Holy Week is a time on the church calendar marked by the celebration of and reflection on the journey of Jesus to Jerusalem and ultimately to the cross, where he would fully and finally pay for the sins of those who would believe and three days later rise from death to life, conquering death.
This short guide will help you better understand the significance of this week in the calendar year and serve as a guide for your reflection during Holy Week leading to Easter Sunday.
We gather together on Palm Sunday, Good Friday and Easter Sunday to remember and celebrate these significant moments. On Good Friday, we come together to remember the death of Jesus. On Easter Sunday, we gather to celebrate this resurrection.
Good Friday Services
Friday, April 14 @ 5pm & 6:30pm
Services for kids K-5th will be offered in our Kid's Auditorium.
Nursery & Pre-school also provided.
Easter Sunday Services
Sunday, April 16 @ 9am & 10:45am
On Palm Sunday, we reflect on Christ coming to Jerusalem in his triumphal entry. This entry came with much anticipation and expectation for a conquering king. However, those that praised his coming likely did not realize the magnitude of Christ’s kingship. This is evidenced when, just days later, the crowds cry for the crucifixion of Jesus.
Jesus enters Jerusalem
Matt. 21:1-11; Mark 11:1-10;
Luke 19:29-44; John 12:12-19
Jesus predicts his death
Jesus visits the temple
Matt. 21:14-17; Mark 11:11
We remember on this day Jesus cursing a fig tree and cleansing the temple. These acts were interrelated. Jesus curses an unfruitful fig tree, which was had the outward appearances of fruit. This was a parabolic statement concerning Israel itself and the temple. Jesus was cursing Israel because they had the appearances of life, but inside were rotting away. His act of cleansing the temple was a pronouncement of judgment upon that system.
Jesus curses a fig tree
Matt. 21:18-19; Mark 11:12-14
Jesus cleanses the temple
Matt. 21:12-13; Mark 11:15-18; Luke 19:45-48
Due to actions the previous day, Jesus encounters much opposition from the religious leaders. He teaches and engages them. As he does so, these religious leaders try to trap Jesus and get him to express an inconsistency to break apart his followers. Jesus answers the unanswerable questions and uses these moments to reveal the blind guides that Israel had leading them.
The lesson from a fig tree
Matt. 21:20-22; Mark 11:20-26
Jesus teaches and engages in controversies in the temple
Matt. 21:23-23:39; Mark 11:27-12:44; Luke 20:1-21:4
Jesus predicts the future
Matt. 24-25; Mark 13:1-37;
As Jesus is teaching and engaging outside, there is a secret conversation going on behind closed doors. The Sanhedrin (ruling body of the day) are plotting to kill Jesus.
Jesus continues his daily teaching in the temple complex
The Sanhedrin plots to kill Jesus
Matt. 26:3-5; Mark 14:1-2; Luke 22:1-2
*these events are attributed to Wednesday, but actual evidence is inconclusive
Jesus’ last gathering with his disciples was in an upper room, over a meal. This meal was of utter significance, because Jesus communicated through this Passover meal that his body would be broken and that his blood would be shed. He instructed his disciples to remember through the bread and cup his sacrifice, payment and covenant that would inaugurate the Kingdom of God coming into the world. It is this Last Supper that is the focus of this day of Holy Week.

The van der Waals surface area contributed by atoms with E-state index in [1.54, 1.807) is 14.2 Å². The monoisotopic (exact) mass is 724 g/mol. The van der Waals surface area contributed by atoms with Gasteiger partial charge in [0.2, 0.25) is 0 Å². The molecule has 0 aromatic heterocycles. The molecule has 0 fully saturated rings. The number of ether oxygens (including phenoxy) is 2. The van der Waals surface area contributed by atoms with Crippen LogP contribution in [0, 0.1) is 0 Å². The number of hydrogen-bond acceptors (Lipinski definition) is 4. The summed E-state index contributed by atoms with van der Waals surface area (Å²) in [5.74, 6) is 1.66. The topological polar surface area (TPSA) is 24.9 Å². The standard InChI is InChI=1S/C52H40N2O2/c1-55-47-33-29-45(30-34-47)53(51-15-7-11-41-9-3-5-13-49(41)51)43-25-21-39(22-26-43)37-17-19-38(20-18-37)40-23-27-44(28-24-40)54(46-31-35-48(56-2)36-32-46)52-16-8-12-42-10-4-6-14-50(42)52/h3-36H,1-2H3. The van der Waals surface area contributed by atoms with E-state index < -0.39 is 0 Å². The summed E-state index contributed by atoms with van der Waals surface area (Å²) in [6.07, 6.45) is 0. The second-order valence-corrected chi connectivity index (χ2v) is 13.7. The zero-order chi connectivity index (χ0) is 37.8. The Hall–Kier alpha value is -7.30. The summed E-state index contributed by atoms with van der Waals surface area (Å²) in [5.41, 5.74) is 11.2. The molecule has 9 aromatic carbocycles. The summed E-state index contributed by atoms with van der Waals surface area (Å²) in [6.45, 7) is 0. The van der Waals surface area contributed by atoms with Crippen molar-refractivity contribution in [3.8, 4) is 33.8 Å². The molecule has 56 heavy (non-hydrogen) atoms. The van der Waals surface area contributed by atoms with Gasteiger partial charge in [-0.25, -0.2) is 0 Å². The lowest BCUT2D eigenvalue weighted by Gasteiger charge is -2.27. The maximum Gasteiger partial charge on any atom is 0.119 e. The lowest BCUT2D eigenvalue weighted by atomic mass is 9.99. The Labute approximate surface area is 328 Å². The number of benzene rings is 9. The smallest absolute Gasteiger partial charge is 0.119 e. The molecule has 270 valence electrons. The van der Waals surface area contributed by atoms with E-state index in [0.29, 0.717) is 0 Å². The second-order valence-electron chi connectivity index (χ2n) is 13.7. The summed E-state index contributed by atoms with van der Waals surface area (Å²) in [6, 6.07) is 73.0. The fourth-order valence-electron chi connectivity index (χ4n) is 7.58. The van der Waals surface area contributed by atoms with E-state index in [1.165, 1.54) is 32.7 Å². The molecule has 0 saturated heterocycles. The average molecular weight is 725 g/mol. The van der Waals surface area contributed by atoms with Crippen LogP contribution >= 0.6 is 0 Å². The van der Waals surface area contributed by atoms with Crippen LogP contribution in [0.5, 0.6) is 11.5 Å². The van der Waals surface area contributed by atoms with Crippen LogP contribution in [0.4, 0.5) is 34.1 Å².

Jesus institutes the Lord’s Supper
Matt. 26:20-29; Mark 14:17-23; Luke 22:14-30
Jesus washes the disciples feet and delivers Upper Room Discourse
Jesus and the disciples go to Gethsemane
Matt. 26:36-46; Mark 14:32-42; Luke 22:40-46
Jesus is our victor, conquering sin and death! This day is one for us to reflect on the suffering servant (Jesus) who paid fully for the sins of His People. The full wrath of God was poured out on Jesus for the sins of those who would believe and trust in Him. He accomplished on the cross what we could never accomplish for ourselves, but what we desperately needed. Jesus is our conquering Savior.
Jesus is betrayed and arrested
Matt. 26:47-56; Mark 14:43-52; Luke 22:47-53; John 18:2-12
As predicted, Peter denies Jesus and the rooster crows
Matt. 26:58, 69-75; Mark 14:54, 66-72; Luke 22:54b-62;
John 18:15-18, 25-27
Jesus is crucified between two thieves
Matt. 27:35-44; Mark 15:24-32; Luke 23:33-43; John 19:18-27
Jesus breathes his last and is buried by Joseph of Arimathea in a new tomb
Matt. 27:45-61; Mark 15:33-47; Luke 23:44-56; John 19:28-42
This is really a day of silence. There is not much recorded concerning this day. Jesus is dead. His body is lying dead in the tomb of a wealthy man, named Joseph of Arimathea. This is a quiet day. A sobering day. A day that is pregnant with doubt and hope, pain and joy, sorrow and wonder.
The chief priests and Pharisees place guards at the tomb with Pilate’s permission
Jesus did not remain in the grave. Death had no hold on him. Three days after he was crucified, he rose in victory over death. Easter Sunday celebrates Christ’s glorious victory over death. Jesus not only died for us, but he lives for us. Scripture tells us that he intercedes for us even now. We serve a risen Savior. We worship a living God.
Some women discover the empty tomb and are instructed by angels
Matt. 28:1-7; Mark 16:1-7;
Luke 24:1-7; John 20:1
Peter and John rush to the tomb based upon Mary Magdalene’s report and discover it empty
Luke 24:12; John 20:3-10
Mary returns to the tomb and encounters Jesus
That evening Jesus appears to the Eleven (save Thomas) in a house in Jerusalem
Luke 24:36-43; John 20:19-23